Smart Utility for 10.4 PPC

Discussion in 'PowerPC Macs' started by Zotaccian, Feb 24, 2014.

  1. Zotaccian macrumors 6502a

    Zotaccian

    Joined:
    Apr 25, 2012
    #1
    Is there some kind of S.M.A.R.T utility available for 10.4 PowerPC which I could use to determine how many hours hard disk has been used during its entire lifetime?

    I did find two but first does not show much and second had dead link, so is there an app which actually can be downloaded?
     
  2. Intell macrumors P6

    Intell

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    #2
    Install smartmontools through TigerBrew. Install it with this command: brew install smartmontools. Then run this command to view the drive's data: smartctl -a /dev/disk0. You can check on other drives by changing the disk0 to disk1, etc.
     
  3. Zotaccian thread starter macrumors 6502a

    Zotaccian

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    #3
  4. archtopshop, Feb 24, 2014
    Last edited: Feb 24, 2014

    archtopshop macrumors regular

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    Dec 13, 2011
    #4
    I just ran that utility on my MDD hard drives and two of them come back as FAILING. One has 31306 hours on it and 9 reallocated sectors. :eek: The other has 27092 hours, but no reallocated sectors.

    I think I need to go hard drive shopping. :(
     
  5. Intell macrumors P6

    Intell

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    #5
    Just because the SMART says failing, doesn't mean the drive will die. A few of my drives have said failing with a few sector reallocation, but are still going. Even after 7 years since the first failing message. Just make sure you have the drives backed up and you'll likely be fine for another ten years with them.
     
  6. eyoungren, Feb 24, 2014
    Last edited: Feb 24, 2014

    eyoungren macrumors P6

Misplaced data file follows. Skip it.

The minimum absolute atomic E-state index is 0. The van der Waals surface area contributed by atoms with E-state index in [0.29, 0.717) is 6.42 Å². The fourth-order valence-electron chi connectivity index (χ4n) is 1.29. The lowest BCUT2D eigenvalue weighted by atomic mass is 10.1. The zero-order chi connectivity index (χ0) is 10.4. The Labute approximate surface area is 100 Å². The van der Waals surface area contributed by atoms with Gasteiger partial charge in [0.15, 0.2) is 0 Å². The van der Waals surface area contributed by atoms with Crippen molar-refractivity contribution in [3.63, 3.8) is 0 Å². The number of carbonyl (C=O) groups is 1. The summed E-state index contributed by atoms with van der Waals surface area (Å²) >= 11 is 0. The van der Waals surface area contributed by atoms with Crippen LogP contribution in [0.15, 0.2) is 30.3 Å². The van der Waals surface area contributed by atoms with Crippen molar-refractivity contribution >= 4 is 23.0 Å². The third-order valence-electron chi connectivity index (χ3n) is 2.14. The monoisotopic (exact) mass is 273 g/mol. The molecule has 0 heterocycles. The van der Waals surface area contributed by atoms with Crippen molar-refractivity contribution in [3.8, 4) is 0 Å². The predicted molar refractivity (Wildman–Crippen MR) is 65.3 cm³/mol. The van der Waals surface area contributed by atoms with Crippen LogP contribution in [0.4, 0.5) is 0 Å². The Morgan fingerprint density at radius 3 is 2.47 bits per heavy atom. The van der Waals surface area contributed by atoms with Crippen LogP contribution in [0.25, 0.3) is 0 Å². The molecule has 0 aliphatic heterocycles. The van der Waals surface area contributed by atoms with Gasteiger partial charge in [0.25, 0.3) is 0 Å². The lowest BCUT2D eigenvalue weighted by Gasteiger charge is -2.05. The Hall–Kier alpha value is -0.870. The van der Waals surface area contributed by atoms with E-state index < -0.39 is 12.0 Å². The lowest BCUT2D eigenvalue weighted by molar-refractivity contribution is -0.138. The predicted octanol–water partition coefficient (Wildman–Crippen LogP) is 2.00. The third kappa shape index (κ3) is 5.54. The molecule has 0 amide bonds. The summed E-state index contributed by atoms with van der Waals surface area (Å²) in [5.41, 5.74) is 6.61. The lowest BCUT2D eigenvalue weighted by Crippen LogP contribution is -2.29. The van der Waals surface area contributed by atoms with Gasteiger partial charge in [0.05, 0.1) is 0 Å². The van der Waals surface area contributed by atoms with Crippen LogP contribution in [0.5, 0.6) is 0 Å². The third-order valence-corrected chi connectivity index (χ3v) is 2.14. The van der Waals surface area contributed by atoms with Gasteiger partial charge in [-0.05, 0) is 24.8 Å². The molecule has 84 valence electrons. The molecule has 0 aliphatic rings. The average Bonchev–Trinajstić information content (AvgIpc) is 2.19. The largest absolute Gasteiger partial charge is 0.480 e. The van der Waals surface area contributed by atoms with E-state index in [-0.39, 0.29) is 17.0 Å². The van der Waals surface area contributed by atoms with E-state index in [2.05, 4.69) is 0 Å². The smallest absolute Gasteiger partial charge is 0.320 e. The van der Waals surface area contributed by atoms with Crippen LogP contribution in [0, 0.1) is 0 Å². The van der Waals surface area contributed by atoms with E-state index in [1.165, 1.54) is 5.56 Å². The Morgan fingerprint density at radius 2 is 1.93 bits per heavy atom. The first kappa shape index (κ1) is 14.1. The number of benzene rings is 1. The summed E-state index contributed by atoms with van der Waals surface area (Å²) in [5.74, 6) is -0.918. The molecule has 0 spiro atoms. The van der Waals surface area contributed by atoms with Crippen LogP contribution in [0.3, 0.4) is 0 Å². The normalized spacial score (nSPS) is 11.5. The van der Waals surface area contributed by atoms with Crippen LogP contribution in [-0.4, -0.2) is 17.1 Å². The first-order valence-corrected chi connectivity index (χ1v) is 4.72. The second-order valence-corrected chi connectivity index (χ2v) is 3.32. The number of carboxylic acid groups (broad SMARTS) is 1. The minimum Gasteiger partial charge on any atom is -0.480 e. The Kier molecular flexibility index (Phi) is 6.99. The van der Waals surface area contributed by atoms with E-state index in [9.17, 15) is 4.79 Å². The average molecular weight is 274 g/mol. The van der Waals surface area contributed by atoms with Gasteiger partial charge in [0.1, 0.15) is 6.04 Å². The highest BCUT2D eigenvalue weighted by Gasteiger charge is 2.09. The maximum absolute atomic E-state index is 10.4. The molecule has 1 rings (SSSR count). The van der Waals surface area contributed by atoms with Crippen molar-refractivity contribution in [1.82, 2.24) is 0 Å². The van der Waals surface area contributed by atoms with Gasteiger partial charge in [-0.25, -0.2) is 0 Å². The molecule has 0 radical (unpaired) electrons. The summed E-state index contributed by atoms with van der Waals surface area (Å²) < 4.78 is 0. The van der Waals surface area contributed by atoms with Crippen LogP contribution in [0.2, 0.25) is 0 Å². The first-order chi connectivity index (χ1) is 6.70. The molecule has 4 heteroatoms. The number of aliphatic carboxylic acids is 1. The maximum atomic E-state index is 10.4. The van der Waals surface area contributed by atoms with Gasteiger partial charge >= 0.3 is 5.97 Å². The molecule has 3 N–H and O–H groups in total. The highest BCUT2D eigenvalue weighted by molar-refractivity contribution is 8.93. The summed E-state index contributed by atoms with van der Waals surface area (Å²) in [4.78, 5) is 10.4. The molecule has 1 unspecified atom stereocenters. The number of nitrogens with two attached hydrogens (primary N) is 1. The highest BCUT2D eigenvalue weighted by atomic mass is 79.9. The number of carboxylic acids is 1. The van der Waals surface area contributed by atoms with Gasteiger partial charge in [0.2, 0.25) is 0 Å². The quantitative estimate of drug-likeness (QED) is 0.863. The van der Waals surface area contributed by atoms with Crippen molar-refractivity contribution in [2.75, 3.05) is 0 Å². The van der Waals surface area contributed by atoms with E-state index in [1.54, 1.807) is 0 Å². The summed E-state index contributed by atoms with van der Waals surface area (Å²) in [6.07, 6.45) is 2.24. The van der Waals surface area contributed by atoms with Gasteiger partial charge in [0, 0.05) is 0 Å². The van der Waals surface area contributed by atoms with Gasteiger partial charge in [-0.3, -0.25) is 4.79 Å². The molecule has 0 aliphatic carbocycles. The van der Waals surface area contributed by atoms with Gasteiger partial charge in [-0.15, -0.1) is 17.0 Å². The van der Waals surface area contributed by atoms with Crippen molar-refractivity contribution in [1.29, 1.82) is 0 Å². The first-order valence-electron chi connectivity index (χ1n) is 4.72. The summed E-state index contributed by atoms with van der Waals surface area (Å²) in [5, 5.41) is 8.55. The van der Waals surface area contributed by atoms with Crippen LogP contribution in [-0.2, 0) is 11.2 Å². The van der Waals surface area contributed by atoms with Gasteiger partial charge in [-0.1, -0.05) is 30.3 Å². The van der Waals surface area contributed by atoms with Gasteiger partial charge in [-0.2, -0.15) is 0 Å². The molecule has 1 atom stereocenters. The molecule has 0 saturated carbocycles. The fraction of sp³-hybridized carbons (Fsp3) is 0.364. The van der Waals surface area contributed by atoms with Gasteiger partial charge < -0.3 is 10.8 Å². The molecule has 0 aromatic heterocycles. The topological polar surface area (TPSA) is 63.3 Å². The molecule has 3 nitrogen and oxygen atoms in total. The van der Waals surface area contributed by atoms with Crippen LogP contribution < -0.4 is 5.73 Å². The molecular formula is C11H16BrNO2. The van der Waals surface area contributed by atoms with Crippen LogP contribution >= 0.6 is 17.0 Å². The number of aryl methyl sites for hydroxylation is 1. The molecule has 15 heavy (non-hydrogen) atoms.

eyoungren

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    #6
    I use SMARTReporter. It's a menu bar app and all it does is report the SMART status, but I like it because it has the ability to email you when it detects a failing hard drive. It will also signal a failing hard drive by changing color in the menubar.

    This is the last free version.
     
  7. archtopshop macrumors regular

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    Dec 13, 2011
    #7
    Downloaded. Thanks!
     
  8. jrsx macrumors 65816

    jrsx

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    #8
    My HDDs shown that it's been failing with this same app, but not in Apple Hardware test, Disk Utility, or SMART reporter. Just SMART utility. I don't really trust it all that much..
     
  9. eyoungren macrumors P6

    eyoungren

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    #9
    LOL! I've got one SATA drive in my Mac right now that has about 59K hours. But it's been on and in a Mac that's been left on 24/7 (with it's twin that has about 39K) since 2006! :)

    ----------

    No problem!
     
  10. CptSky macrumors regular

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    Feb 1, 2013
    #10
    Well, my SSD was new and SMART Utility was reporting it as failing (I checked the SMART report, it's totally fine). I think it's just too picky.
     
  11. jrsx macrumors 65816

    jrsx

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    #11
    Could be. I actually think that my stock drive in my iBook is failing finally. :(
    Its had a long life...
     
  12. AmestrisXServe macrumors 6502

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    Feb 6, 2014
    #12
    That is only about three years of (continual) use. What model are your mechanisms?